The fascinating thing is that Jessica doesn’t have a formal background in baking. She is largely self-taught, having veered into working with pies a few years ago. She believes that without the formal training, she’s able to come up with more creative solutions to problems that can arise.

Baking is very precise, however, so it’s been a learning process for Jessica. “I’m slowly learning which things are okay for me to ‘wing’ – like trying new sculptural techniques or incorporating no-bake mixed media,” she explains, “and which things I have to do by the book – like necessary conditions for certain chemical reactions, tempering chocolate, creating ‘hard crack’ sugar components, stabilizing meringue, etc.”

Jessica’s work has taken her far in just a short amount of time. She’s appeared on ABC’s The Chew, made an insanely accurate Death Star pie for Food Network, and had her work featured in both industry and public-facing publications.

In 2016, Jessica launched a Kickstarter campaign for her Pie Guides and pie-making tools. The campaign was a huge success. It was fully funded in its first hour and was 1,600% funded by the end of the campaign.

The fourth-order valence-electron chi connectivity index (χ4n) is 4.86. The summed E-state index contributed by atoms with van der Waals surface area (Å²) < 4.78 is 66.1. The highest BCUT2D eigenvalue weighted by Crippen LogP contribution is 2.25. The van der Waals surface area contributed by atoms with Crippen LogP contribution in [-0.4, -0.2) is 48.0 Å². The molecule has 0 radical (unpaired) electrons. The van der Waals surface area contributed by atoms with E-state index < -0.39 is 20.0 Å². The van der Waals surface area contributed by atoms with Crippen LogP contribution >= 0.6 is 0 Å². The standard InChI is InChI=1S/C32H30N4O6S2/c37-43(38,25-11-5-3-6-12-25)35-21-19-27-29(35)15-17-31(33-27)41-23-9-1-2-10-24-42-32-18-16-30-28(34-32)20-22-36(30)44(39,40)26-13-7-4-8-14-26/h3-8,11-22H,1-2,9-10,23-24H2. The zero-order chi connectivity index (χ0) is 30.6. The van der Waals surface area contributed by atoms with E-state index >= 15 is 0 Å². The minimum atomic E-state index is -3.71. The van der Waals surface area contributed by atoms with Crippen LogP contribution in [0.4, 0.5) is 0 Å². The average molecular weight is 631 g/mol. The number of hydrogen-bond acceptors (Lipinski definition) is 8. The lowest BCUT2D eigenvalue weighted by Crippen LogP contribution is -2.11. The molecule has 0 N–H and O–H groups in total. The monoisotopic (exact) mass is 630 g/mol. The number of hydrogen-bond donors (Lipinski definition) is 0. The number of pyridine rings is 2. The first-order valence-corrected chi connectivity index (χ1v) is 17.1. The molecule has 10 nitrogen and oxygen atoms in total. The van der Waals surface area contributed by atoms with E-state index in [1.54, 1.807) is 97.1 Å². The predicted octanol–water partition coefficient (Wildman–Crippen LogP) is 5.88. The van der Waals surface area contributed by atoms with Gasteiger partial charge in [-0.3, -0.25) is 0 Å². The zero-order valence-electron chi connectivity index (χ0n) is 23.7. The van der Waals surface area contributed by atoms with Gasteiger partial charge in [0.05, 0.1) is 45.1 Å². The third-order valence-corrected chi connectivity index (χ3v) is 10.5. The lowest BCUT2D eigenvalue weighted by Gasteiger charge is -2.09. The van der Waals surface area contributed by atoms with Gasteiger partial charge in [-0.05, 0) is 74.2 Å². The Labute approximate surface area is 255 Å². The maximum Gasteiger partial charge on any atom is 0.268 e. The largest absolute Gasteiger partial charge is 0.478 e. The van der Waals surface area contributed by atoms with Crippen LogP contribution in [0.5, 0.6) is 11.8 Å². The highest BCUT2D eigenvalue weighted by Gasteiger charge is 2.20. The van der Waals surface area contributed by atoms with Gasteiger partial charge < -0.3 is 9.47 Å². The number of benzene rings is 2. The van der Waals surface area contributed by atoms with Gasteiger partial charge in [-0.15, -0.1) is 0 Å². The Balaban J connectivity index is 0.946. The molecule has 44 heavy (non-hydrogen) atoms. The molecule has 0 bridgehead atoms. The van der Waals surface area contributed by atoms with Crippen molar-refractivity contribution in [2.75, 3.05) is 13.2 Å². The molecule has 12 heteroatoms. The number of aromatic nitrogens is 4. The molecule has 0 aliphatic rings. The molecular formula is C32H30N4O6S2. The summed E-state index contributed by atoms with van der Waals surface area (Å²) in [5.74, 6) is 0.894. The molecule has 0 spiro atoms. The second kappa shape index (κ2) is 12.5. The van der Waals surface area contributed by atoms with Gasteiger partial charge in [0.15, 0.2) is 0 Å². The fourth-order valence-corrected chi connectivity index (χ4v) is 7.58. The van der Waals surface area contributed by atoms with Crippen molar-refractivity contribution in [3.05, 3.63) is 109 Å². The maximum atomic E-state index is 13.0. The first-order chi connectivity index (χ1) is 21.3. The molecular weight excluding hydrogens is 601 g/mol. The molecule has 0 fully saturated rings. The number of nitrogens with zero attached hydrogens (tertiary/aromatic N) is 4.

The following year, Jessica released her very first cookbook. Pie Modding: How to “Epic-Up” Store-Bought Pies and Be the Hero of the Party serves as an introduction to pie decorating, or “pie hacking” as Jessica sometimes refers to it.

What’s great about Jessica’s mentality is that she isn’t looking to corner the market on these amazing pies. Her goal in learning everything about pies and how they can be decorated is to share those skills with the public.

Jessica shares tutorials on different projects on her website, as well as her social media pages. She wants to make these creative pies accessible to anyone who’s willing to try their hand at the craft. She doesn’t mind sharing the tricks of the trade.

Jessica gave insight to her creative process in a sit-down with Atlas Obscura. “It’s usually subject matter first, and then I figure out ingredients that will complement the composition. There are a couple of sketches that I have that are geometric or tessellation patterns, [where it’s the other way around],” she explained.

“That’s where I think, ‘what types of foods can I carve with a high degree of fidelity?’ So if I was going to do Escher’s lizards, I might do that with dragonfruit and kiwis because they won’t shrink as much, as opposed to say, bananas or apples, where the clock is ticking as soon as you cut them,” she noted.